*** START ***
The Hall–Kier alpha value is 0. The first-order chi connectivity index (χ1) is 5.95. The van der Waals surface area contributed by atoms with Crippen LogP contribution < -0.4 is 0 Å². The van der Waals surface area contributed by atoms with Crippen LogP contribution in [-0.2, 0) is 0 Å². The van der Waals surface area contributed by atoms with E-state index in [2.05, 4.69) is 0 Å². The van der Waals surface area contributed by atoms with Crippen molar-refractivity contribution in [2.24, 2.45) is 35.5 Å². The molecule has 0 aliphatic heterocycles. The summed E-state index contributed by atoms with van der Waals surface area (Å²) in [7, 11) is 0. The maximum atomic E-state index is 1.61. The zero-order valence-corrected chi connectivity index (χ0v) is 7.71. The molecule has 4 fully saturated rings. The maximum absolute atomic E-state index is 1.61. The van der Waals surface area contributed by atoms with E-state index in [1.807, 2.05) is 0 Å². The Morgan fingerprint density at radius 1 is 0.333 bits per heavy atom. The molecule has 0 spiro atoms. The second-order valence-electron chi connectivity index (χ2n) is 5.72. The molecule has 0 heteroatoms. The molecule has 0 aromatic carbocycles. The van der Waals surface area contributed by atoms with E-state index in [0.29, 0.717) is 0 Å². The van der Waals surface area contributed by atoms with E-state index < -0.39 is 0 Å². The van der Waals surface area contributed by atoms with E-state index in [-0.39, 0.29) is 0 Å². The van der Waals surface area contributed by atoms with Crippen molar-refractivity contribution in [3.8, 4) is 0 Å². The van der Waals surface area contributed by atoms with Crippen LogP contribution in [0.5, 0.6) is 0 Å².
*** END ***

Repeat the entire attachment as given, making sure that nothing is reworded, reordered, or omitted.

The Hall–Kier alpha value is 0. The first-order chi connectivity index (χ1) is 5.95. The van der Waals surface area contributed by atoms with Crippen LogP contribution < -0.4 is 0 Å². The van der Waals surface area contributed by atoms with Crippen LogP contribution in [-0.2, 0) is 0 Å². The van der Waals surface area contributed by atoms with E-state index in [2.05, 4.69) is 0 Å². The van der Waals surface area contributed by atoms with Crippen molar-refractivity contribution in [2.24, 2.45) is 35.5 Å². The molecule has 0 aliphatic heterocycles. The summed E-state index contributed by atoms with van der Waals surface area (Å²) in [7, 11) is 0. The maximum atomic E-state index is 1.61. The zero-order valence-corrected chi connectivity index (χ0v) is 7.71. The molecule has 4 fully saturated rings. The maximum absolute atomic E-state index is 1.61. The van der Waals surface area contributed by atoms with E-state index in [1.807, 2.05) is 0 Å². The Morgan fingerprint density at radius 1 is 0.333 bits per heavy atom. The molecule has 0 spiro atoms. The second-order valence-electron chi connectivity index (χ2n) is 5.72. The molecule has 0 heteroatoms. The molecule has 0 aromatic carbocycles. The van der Waals surface area contributed by atoms with E-state index in [0.29, 0.717) is 0 Å². The van der Waals surface area contributed by atoms with E-state index < -0.39 is 0 Å². The van der Waals surface area contributed by atoms with E-state index in [-0.39, 0.29) is 0 Å². The van der Waals surface area contributed by atoms with Crippen molar-refractivity contribution in [3.8, 4) is 0 Å². The van der Waals surface area contributed by atoms with Crippen LogP contribution in [0.5, 0.6) is 0 Å².